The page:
."Now that [Tal] is dead I understand we really put these youths in a terrible situation," continues Tzemach. "They're bombarded with messages about protecting the homeland, messages sometimes of indifference and hatred. Without this mental preparation, soldiers couldn't do what they're doing. They stop asking questions and adopt a defensive position."
"There are soldiers in my living room right now," she says. "Friends of Tal's come to pay their condolences. I keep quiet because I don't want to create friction. But I believe Sharon hasn't reached the point of orgasm yet, that's why he's continuing this war."
One of Tzemach's close friends, a woman who, like Tzemach, joined Women in Black during the Jerusalem riots of 1996, pipes in with the kind of feminist and pacifist opinion that is the group's trademark.
"We're holding Arafat. What's next?" says Laurie Handel. "I think women would worry about the consequences. But here it's like the Wild West, you draw guns first and think later. As a mother, we can say 'OK, you win the fight, and then what?'" By ending the occupation and giving in to Palestinian demands, says Handel, "I get my son back, he'll be safe at home. It's not that we love Palestinians. But I'm not afraid of losing face. As women we know very well how to lose face -- we do it several times a week."
Weisgal believes that instant Israeli retaliations to Palestinian attacks come from a deep-rooted dread of being perceived as passive. "[Israeli men] are gung-ho for the war," she says. "It's how they demonstrate their bravery. Other ways are considered passive, and there's the feeling that if we don't answer with violence, Palestinians will think we're willing to go to our deaths like sheep."
The shadow of the Holocaust is difficult to shake, she says. So, too, is the feeling of revulsion caused by suicide attacks -- whether carried out by men or, recently, by young women. "It's horrific no matter who does it," says Weisgal. "But it certainly doesn't push women forward in Palestinian society. All it does is make Israel a little less confident in its ability to defend itself."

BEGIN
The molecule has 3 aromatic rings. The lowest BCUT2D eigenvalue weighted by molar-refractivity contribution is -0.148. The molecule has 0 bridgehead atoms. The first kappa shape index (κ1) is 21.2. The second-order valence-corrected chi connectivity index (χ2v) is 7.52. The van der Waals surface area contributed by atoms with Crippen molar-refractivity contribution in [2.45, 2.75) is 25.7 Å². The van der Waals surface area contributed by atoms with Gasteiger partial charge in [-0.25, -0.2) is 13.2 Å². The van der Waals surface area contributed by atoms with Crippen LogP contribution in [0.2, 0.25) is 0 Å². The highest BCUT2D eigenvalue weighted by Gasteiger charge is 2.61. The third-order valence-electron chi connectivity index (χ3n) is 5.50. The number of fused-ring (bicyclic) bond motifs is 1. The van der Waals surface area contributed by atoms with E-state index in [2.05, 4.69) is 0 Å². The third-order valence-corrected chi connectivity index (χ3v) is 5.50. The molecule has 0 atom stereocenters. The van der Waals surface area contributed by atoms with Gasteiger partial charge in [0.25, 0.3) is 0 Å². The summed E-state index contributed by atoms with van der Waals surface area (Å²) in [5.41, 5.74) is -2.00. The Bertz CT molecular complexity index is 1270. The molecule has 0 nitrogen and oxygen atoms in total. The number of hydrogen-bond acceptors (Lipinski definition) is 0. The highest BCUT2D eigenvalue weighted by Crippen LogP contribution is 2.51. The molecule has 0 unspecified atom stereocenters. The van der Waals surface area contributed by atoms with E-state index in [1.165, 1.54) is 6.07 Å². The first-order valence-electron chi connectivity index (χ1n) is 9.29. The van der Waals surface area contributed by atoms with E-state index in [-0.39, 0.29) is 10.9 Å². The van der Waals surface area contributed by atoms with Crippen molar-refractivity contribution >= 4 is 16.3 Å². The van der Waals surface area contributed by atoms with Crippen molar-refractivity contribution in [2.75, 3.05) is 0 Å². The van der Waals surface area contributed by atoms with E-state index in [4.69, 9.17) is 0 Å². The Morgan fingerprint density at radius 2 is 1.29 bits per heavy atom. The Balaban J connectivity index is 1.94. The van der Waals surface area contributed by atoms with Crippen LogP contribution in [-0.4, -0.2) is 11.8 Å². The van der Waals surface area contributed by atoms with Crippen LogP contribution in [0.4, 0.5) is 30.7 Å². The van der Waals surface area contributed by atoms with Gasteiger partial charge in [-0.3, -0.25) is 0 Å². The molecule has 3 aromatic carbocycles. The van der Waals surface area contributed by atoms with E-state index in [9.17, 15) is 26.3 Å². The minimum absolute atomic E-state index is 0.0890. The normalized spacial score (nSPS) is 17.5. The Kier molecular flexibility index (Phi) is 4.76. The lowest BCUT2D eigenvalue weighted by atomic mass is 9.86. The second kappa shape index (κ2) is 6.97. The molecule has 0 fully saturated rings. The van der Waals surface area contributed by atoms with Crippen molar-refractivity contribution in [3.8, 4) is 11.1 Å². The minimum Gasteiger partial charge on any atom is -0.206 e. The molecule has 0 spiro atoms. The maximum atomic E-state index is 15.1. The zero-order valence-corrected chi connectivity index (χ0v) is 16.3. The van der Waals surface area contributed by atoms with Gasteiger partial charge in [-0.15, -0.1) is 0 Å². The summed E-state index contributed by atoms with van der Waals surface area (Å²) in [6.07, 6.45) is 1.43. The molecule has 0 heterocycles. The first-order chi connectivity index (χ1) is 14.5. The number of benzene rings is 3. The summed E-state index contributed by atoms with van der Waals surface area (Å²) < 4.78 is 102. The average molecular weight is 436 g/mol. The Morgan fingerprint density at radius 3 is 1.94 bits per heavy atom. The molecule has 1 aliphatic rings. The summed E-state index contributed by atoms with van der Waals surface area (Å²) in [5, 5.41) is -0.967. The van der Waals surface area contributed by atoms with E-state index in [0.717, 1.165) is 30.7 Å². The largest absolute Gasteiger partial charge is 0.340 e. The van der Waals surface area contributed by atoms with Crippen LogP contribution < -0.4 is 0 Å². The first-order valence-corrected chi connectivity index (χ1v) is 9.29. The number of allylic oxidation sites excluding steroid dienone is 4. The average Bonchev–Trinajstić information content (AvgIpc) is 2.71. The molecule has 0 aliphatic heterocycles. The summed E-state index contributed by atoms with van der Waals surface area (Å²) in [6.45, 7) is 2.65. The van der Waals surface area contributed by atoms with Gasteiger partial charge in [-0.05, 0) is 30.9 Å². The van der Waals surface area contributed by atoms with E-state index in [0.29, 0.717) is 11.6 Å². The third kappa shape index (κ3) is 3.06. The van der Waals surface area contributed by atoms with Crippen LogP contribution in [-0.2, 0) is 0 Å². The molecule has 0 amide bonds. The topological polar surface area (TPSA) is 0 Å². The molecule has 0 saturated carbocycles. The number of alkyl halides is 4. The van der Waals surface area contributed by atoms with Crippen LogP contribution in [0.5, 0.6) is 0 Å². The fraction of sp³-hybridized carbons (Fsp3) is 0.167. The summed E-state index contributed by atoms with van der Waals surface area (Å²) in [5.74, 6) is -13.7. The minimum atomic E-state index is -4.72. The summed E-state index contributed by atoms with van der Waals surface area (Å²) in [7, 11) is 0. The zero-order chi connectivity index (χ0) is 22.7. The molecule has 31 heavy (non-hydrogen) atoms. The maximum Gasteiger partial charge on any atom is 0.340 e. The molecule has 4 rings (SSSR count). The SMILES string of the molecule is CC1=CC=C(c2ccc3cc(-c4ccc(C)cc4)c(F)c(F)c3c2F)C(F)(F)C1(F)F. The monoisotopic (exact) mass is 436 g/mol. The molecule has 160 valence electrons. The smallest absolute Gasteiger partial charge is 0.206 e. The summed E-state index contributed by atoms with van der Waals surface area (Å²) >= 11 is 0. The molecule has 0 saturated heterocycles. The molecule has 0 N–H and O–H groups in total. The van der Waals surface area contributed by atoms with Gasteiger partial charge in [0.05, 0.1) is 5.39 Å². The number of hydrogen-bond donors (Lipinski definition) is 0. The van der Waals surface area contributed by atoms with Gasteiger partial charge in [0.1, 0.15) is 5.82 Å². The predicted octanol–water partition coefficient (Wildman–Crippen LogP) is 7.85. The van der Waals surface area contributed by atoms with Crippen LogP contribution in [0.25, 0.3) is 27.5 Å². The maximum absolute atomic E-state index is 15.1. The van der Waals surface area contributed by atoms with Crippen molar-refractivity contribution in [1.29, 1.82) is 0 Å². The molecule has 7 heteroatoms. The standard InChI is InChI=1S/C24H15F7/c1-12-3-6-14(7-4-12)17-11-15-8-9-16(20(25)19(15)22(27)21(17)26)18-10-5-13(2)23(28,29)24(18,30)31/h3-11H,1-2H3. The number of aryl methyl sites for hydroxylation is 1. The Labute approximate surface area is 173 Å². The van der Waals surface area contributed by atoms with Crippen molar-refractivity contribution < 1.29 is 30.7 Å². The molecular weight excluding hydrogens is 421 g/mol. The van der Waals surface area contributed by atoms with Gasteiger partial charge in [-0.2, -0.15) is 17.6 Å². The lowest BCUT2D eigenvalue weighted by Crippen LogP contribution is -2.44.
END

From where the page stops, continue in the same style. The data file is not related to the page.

Although Israel's women's groups rarely have an effect on government policy, there is a precedent that gives today's pacifists some hope for success. When Israel pulled out of Southern Lebanon in May 2000, after nearly two decades of war, a women's organization called Four Mothers was credited with helping rally Israeli public opinion behind the move.
Right-wing politicians like Prime Minister Ariel Sharon, then the leader of the opposition Likud Party, harshly criticized the army pullout as caving in to the guerrilla tactics of Hezbollah, a fundamentalist organization backed by Iran and Syria, and argued it would hurt Israel's deterrence. But in countless interviews and opinion pieces, the Four Mothers -- women who lost their sons in the Lebanon war -- helped focus the debate not only on security issues but on the young lives that would be saved by putting an end to what was being labeled as Israel's Vietnam -- a war against guerrilla fighters on foreign land with victory nowhere in sight.
The Four Mothers spawned a group called the Fifth Mother, which is now agitating, like Women in Black and a half-dozen similar women's organizations (Daughters of Peace, the Coalition of Women for Peace, and others), for an end to the occupation of the West Bank and Gaza. But the battle is much tougher now, says Hefetz, one of the peace activists braving the rain and tear gas at Wednesday's rally. "Many people feel we're not occupiers and that [the West Bank and Gaza] is our land. In Lebanon, it was much clearer. There was a border and it was a different state."
The lack of national consensus over the facts of occupation and the tension created by repeated terrorist attacks cause many people to have little patience for female pacifists, who are easily dismissed as sissies and dreamers. At the Nahshon junction, the intersection where Tzemach, Handel and Weisgal stand vigil with a handful of other women every Friday afternoon, insults and even physical violence are more and more common.
According to Handel, most of the barbs are laced with sexual innuendo ("Why don't you sleep with Arafat? You probably haven't been properly laid in a long time") or target the families of the demonstrators ("I hope your children all die"). They've been flashed and spat on, and a few months ago, four men came out of a van, pushed a woman to the ground and destroyed their signs. "They attacked us because we're women," says Handel. "They wouldn't have dared if there were men with us."
The trick is not to react, says Hefetz, who's been pestered -- including by right-wing women -- during her work as a peace activist helping Palestinians cross Israeli army checkpoints around Jerusalem. "Soldiers tell us to go back to our kitchen, but it's OK," she says. "Women know how to ignore provocation. It's men who always have to react."
Meanwhile, the mere presence of women at the checkpoints, the scene of tense and often humiliating transactions between Israeli soldiers and Palestinian civilians, is beneficial, she says.
"It's good for the soldiers. They have the feeling that their mothers are watching, so they behave better."